This weekend, parts of Eastern Australia experienced heatwaves so intense that experts called temperatures in some areas life-threatening. Near the capital city of Sydney, temperatures spiked at 117 degrees fahrenheit.

That temperature was so incredibly high that a six mile stretch of asphalt highway literally melted in the sweltering midday sun. Really.

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While the northern hemisphere plunges into the winter months, Australians enjoy their summer, usually at temperatures far below this weekend’s incredibly high numbers. Even amidst a relatively-warm summer in Australia, road-melting temperatures are a rarity to be sure.

As beaches became crowded and motorists were left stranded on an oozing black tar that used to be a road, many were left wondering what may have caused such unusual weather patterns in the generally mild month of January.

Climate scientists in Australia have pointed out that annual average temperatures have risen about 1 degree celsius since 1910, noting that the bulk of this warming occured after 1950. Additionally, a 2016 State of the Climate report released by the Australian government stated that the “duration, frequency and intensity” of extreme heat events had increased across large parts of the country.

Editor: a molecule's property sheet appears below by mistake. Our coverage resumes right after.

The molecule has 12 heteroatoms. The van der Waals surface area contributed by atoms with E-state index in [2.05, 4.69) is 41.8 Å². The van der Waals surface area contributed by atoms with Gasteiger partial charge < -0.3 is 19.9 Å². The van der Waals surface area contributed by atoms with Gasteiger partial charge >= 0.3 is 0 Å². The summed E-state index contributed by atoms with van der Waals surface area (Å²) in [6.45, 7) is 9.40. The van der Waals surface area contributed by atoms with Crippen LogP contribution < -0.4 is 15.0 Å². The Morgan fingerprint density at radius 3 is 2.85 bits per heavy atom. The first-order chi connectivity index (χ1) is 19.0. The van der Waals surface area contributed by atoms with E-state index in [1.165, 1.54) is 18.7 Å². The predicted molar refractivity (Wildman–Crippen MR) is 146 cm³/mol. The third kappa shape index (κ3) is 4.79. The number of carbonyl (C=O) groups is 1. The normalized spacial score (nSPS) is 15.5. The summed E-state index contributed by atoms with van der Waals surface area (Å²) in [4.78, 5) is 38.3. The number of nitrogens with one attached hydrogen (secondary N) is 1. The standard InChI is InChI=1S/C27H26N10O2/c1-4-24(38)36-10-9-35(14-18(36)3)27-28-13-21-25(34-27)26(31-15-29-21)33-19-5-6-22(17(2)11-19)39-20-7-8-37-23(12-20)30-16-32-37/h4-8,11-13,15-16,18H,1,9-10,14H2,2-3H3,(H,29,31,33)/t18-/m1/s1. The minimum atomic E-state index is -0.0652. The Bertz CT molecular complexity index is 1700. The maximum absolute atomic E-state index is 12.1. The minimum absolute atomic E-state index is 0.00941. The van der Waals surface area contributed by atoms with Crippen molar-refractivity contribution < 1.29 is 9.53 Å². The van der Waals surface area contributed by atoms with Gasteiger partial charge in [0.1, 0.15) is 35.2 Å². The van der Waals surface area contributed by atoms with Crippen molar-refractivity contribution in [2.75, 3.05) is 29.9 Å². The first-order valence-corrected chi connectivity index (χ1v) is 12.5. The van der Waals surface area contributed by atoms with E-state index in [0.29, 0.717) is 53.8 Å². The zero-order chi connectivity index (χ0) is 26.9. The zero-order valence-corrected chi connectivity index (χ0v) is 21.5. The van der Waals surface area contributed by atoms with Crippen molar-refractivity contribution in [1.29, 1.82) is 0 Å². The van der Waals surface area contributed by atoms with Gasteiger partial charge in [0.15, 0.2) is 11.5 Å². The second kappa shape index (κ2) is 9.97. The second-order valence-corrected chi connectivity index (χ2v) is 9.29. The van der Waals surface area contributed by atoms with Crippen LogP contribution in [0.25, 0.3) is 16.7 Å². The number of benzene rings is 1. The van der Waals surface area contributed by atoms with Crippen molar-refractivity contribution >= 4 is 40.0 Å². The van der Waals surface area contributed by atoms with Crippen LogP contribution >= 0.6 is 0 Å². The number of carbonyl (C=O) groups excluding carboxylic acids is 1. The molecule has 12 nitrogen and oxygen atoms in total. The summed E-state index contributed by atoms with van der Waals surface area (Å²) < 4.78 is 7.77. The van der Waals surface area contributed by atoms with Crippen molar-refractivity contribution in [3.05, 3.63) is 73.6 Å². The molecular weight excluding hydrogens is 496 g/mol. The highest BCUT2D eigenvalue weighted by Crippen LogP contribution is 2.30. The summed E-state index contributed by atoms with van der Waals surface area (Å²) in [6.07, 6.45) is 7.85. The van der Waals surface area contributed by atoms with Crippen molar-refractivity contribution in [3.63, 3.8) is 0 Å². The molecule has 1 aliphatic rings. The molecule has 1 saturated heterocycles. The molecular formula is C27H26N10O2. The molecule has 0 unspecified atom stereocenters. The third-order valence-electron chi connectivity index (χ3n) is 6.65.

In other parts of the world, extreme weather events seem to be following a similar pattern. At the same time that Australia is heating up, parts of the northeastern United States experienced one of the worst winter storms ever and saw temperatures below those on Mars.

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Though melting roads and Mars-like cold seem vastly different, both extreme weather events are exacerbated by the effects of human-caused climate change. The Environmental Defense Fund notes that as global temperatures increase, so too does the intensity of heat waves, droughts, storms, and even snowfall.

Many scientists pointed to this fact after 2017 saw some of the most intense weather-related natural disasters to date. Notably, 2016 was the hottest year ever recorded.

Global Citizen campaigns on the United Nations’ Global Goals for Sustainable Development, and taking action on climate-related issues is goal number thirteen. You can take action on this issue here.

If trends of global warming continue, so too could the pattern of extreme weather events that threaten millions of people around the globe. Melting roads could be the least of our problems.


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Temperatures in Australia Are So High That Roads Literally Melted

By Andrew McMaster